Wednesday, 13 June 2012 12:44
The Miracle Melon… a boy’s memories
By: Rodney Miller
My mother’s most favorite summertime thing from our garden was a watermelon. From the first sign of warm weather until the harvest she looked forward to her first watermelon of the season. She loved watermelon more than anything else from our garden and the Georgia-rattlesnake was her favorite variety.
Anyone who has tried to grow melons has probably found out it’s not as easy as it looks. Watermelons grow best in a sandy type soil and need lots of water but at our home on Paw Paw, we had neither. But, Dad didn’t let a little thing like that keep him from trying.
Every year he tried and tried to grow Momma the watermelons she loved but never had too much success. He planted the seeds in hills, a mound of soil raised about two or three inches in a circle about 16 inches in diameter after being flattened off smooth. Then he would take his finger and make a small hole with his finger about 1 inch deep and place one seed in each hole and about 6 holes per hill. When the seeds sprouted and were about 1 inch high, he would thin out the hill to the 3 strongest plants.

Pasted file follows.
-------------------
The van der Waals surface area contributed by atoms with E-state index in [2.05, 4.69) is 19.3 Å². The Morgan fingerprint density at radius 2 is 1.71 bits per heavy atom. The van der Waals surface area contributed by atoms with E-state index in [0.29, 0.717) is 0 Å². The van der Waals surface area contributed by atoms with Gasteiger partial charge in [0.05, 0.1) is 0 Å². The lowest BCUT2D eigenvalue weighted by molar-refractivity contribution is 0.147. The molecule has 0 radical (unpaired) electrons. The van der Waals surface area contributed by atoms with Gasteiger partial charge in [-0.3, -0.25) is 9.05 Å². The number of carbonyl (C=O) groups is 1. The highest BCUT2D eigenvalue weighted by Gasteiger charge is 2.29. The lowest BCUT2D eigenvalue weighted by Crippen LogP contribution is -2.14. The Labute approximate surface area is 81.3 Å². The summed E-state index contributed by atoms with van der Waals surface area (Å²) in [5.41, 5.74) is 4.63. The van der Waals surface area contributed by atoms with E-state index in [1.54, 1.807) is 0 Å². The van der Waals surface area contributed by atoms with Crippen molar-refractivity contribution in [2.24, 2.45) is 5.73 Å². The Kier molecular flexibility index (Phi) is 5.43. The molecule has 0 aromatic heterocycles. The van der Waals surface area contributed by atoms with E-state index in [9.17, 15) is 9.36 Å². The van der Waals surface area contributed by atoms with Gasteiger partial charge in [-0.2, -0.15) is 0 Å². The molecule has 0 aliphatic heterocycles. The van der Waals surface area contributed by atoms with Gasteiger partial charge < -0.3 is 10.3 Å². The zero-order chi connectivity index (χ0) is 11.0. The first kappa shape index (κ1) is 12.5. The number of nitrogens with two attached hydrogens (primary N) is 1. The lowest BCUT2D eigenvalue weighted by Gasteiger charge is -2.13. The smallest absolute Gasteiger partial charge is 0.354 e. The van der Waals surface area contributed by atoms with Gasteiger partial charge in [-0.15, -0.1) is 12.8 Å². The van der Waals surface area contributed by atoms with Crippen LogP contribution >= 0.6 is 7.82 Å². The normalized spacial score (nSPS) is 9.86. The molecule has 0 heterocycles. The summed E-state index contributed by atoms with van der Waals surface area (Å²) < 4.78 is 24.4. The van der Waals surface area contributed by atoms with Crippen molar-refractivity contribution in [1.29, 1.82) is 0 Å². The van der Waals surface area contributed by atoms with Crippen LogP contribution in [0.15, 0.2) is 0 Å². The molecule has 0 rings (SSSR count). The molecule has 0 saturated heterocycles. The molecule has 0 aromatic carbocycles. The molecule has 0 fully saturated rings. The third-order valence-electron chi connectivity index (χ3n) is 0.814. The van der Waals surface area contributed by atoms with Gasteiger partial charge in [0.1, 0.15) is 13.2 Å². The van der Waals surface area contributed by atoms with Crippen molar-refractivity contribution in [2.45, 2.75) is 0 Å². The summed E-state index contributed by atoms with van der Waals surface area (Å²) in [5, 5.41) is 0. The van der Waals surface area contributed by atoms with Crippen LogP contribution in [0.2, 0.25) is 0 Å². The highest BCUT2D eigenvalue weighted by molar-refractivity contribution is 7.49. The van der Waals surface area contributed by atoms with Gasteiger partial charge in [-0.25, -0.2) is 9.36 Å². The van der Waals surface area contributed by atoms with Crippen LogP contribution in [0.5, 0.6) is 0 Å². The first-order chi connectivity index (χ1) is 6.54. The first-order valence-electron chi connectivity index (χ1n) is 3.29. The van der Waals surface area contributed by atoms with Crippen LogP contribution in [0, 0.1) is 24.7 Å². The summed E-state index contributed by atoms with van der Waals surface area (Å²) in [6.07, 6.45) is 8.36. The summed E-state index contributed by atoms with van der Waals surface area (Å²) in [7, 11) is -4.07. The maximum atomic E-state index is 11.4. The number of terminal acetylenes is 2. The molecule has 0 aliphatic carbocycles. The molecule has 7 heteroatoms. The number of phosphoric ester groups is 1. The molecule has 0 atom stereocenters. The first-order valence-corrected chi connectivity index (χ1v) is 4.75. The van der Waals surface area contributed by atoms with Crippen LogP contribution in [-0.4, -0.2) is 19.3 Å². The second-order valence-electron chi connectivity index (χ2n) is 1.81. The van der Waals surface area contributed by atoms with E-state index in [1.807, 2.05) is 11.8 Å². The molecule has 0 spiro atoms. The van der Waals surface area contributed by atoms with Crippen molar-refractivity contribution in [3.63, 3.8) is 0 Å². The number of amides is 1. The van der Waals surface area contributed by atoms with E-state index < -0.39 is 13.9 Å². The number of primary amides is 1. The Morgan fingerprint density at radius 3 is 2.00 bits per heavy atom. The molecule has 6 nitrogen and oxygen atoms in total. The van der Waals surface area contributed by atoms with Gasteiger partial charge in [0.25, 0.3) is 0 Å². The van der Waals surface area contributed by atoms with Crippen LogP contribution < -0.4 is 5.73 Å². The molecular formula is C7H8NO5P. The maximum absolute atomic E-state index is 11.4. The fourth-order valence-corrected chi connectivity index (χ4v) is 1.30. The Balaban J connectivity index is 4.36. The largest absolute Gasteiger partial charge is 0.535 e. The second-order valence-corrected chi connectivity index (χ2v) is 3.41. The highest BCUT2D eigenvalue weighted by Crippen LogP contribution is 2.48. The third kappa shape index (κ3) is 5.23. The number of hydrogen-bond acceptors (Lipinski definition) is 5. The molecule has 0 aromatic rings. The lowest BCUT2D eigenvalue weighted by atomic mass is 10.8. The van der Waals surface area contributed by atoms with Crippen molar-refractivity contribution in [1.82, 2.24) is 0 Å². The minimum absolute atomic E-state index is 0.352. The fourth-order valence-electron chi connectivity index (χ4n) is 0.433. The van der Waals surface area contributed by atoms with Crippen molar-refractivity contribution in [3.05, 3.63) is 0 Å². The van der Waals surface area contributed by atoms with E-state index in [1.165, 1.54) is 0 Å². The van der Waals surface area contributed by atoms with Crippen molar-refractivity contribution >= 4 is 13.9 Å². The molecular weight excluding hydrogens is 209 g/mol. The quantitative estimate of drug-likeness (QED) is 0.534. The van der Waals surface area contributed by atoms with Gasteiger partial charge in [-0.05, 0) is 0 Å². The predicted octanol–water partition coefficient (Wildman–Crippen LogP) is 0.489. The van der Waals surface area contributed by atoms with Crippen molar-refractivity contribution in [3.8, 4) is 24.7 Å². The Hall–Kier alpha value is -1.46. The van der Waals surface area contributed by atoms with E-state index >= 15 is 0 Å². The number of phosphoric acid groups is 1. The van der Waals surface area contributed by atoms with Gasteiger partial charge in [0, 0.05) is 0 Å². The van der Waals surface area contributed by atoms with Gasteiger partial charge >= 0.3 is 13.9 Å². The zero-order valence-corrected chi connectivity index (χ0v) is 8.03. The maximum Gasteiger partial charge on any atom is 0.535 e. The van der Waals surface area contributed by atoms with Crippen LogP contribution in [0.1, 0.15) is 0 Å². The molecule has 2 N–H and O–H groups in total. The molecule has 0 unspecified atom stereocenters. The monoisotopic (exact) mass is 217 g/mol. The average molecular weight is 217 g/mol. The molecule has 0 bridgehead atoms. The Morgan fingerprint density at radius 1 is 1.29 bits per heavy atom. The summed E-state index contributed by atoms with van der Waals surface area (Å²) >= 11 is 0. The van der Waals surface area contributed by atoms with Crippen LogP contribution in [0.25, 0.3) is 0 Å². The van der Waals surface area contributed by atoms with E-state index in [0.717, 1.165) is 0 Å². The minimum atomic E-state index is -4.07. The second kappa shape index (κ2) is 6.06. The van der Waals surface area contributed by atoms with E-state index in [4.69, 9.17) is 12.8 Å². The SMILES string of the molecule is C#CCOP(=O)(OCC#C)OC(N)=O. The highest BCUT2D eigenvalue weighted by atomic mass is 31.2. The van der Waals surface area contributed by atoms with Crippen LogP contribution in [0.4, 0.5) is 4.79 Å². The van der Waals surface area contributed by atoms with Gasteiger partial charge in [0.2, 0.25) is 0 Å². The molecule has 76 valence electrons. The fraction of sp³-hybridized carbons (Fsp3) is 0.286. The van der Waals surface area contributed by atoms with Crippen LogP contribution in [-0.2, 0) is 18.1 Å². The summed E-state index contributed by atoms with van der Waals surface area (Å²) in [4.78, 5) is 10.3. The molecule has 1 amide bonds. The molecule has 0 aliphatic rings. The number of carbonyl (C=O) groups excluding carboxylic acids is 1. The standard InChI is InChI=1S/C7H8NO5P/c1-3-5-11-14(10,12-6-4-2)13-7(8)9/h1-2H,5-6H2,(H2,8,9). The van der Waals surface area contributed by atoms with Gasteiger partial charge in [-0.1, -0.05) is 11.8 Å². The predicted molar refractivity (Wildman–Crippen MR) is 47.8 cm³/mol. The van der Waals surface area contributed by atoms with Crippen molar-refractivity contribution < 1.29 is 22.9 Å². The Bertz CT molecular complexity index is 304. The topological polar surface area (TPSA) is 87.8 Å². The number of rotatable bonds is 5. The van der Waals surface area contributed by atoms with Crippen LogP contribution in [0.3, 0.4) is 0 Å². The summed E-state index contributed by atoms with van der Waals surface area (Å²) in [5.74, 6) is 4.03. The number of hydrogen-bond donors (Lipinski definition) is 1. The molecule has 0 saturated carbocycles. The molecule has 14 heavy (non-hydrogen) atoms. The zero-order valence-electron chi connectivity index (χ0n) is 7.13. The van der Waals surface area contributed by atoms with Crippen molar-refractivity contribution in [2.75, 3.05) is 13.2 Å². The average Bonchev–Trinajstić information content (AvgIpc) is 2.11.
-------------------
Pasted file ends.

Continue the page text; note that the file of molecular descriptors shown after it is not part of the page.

Dad had an ingenious way to keep the plants watered during the hot spells of summer. He came up with an idea to take a large, tin coffee can, punch a small hole in the bottom of the can with a nail and bury the can about two inches deep in the center of the hill of plants. About once a week we would carry water to the garden and fill the cans to the top with the water and slowly the water would leak out the bottom of the can, soaking the roots.
He tried to grow melons every summer and sometimes we would harvest basketball size melons but rarely anything bigger. Some were picked before they reached their prime or kids living on the holler stole them before we got the chance to pick ‘em ourselves. But, Dad kept trying.
In the late 70’s, Dad got lucky. Miracle Grow had just hit the market and he was mixing it in every container of water he carried to the garden. Everything fell into place and that summer he had the best crop of Georgia-rattlesnake melons he had ever grown.